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Cardiac Catheterization

How To Prepare continued...

Talk to your doctor about any concerns you have regarding the need for the test, its risks, how it will be done, or what the results will mean. To help you understand the importance of this test, fill out the medical test information form(What is a PDF document?).

Arrange for someone to take you home after the test. You may not have to stay in the hospital overnight.

Do not eat or drink (except for a small amount of water) for 6 to 12 hours before the test.

Take your medicines as directed by your doctor. You might stop taking certain medicines before your test and start taking them again after your test.

Before the test, remove any necklaces, bracelets, rings, or other jewelry. You should also remove nail polish from your fingernails and toenails.

Be sure to empty your bladder completely just before the test.

How It Is Done

This test is performed in the cardiac catheterization laboratory camera.gif ("cath lab") by a cardiologist.

Before the test

You will be asked to lie on a flat table under a large X-ray machine. Several small metal leads (electrodes) will be attached to your legs and arms with a special paste or gel. These leads are connected to an electrocardiogram (EKG, ECG) machine that continuously records the electrical activity of your heart during the test.

A device called a pulse oximeter that measures oxygen levels in your blood and monitors your pulse may be clipped to your finger.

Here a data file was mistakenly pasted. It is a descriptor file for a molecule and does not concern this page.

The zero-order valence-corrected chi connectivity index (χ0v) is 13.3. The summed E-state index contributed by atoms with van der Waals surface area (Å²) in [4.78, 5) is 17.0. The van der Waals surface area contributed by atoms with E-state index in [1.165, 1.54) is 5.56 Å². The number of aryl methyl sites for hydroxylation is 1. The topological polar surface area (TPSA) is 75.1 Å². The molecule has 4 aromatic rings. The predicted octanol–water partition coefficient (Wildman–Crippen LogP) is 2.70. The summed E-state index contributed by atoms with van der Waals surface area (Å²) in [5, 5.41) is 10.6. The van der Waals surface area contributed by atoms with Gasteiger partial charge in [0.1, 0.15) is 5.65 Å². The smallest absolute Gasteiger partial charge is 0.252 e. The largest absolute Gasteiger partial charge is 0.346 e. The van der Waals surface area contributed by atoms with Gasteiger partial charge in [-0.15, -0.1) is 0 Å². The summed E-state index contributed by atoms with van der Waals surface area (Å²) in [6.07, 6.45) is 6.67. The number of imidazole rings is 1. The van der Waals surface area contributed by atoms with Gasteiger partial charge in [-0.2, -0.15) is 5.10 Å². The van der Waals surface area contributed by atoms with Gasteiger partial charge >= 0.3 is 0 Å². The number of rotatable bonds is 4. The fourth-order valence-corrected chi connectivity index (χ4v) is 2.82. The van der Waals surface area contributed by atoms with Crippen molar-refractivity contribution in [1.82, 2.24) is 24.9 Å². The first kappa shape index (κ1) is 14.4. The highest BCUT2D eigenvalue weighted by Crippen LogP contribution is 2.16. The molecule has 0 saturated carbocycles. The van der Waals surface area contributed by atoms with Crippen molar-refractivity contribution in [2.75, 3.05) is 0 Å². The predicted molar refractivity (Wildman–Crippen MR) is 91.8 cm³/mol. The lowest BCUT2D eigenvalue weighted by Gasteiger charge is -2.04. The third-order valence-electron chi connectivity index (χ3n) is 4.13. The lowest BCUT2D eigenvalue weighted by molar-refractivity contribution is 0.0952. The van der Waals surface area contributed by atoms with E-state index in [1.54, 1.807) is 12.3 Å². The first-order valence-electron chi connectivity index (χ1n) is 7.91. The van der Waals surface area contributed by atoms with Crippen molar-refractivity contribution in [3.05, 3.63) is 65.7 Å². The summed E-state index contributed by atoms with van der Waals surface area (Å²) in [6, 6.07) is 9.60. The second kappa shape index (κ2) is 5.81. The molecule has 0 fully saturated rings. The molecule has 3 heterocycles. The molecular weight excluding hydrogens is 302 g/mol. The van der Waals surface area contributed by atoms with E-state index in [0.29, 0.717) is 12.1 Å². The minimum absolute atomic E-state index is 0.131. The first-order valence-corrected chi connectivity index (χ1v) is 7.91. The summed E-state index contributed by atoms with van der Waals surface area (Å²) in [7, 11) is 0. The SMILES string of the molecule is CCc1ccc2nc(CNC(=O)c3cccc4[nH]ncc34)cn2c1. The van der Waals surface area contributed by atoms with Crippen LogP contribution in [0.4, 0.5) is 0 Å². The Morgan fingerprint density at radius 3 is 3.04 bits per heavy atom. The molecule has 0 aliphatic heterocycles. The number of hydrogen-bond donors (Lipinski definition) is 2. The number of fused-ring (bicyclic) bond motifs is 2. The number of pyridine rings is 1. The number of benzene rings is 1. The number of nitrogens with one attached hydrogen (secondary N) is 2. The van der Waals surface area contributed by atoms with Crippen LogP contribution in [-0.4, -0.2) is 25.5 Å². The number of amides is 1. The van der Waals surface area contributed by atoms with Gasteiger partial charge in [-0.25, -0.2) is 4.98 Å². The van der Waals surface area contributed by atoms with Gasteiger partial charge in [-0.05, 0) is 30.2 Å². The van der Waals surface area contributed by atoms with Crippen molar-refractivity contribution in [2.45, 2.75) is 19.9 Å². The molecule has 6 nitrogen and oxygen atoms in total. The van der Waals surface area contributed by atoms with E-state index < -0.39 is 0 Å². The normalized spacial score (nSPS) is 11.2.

An intravenous (IV) needle will be inserted into a vein in one of your arms to give you fluids or medicine during the procedure. You will receive a medicine to help you relax (sedative) through the IV line. You may be awake during the procedure. But even if you are awake, the sedative may make you so sleepy that you may not remember much about the procedure.

During the test

The thin flexible tube (cardiac catheter) is usually inserted in your groin (femoral artery). Other sites that may be used are the crease of your elbow (brachial artery), your wrist (radial artery), or your neck. The catheter insertion area will be shaved and cleansed with an antiseptic solution before the test. Sterile towels will be draped over you, except for the area over the catheter insertion site.

A local anesthetic will be injected into the skin at the insertion site. A blood vessel is punctured by a special needle or exposed by making a small cut in the skin so that the catheter can be passed into the blood vessel camera.gif. The catheter is slowly advanced through the blood vessel into your body. The catheter tip is moved into various positions in the heart's vessels and chambers while the doctor watches its progress on the imaging screen. Pressures within the heart chambers can be measured. Blood and heart tissue samples may also be removed through the catheter, if necessary.

WebMD Medical Reference from Healthwise

Last Updated: July 20, 2011
This information is not intended to replace the advice of a doctor. Healthwise disclaims any liability for the decisions you make based on this information.

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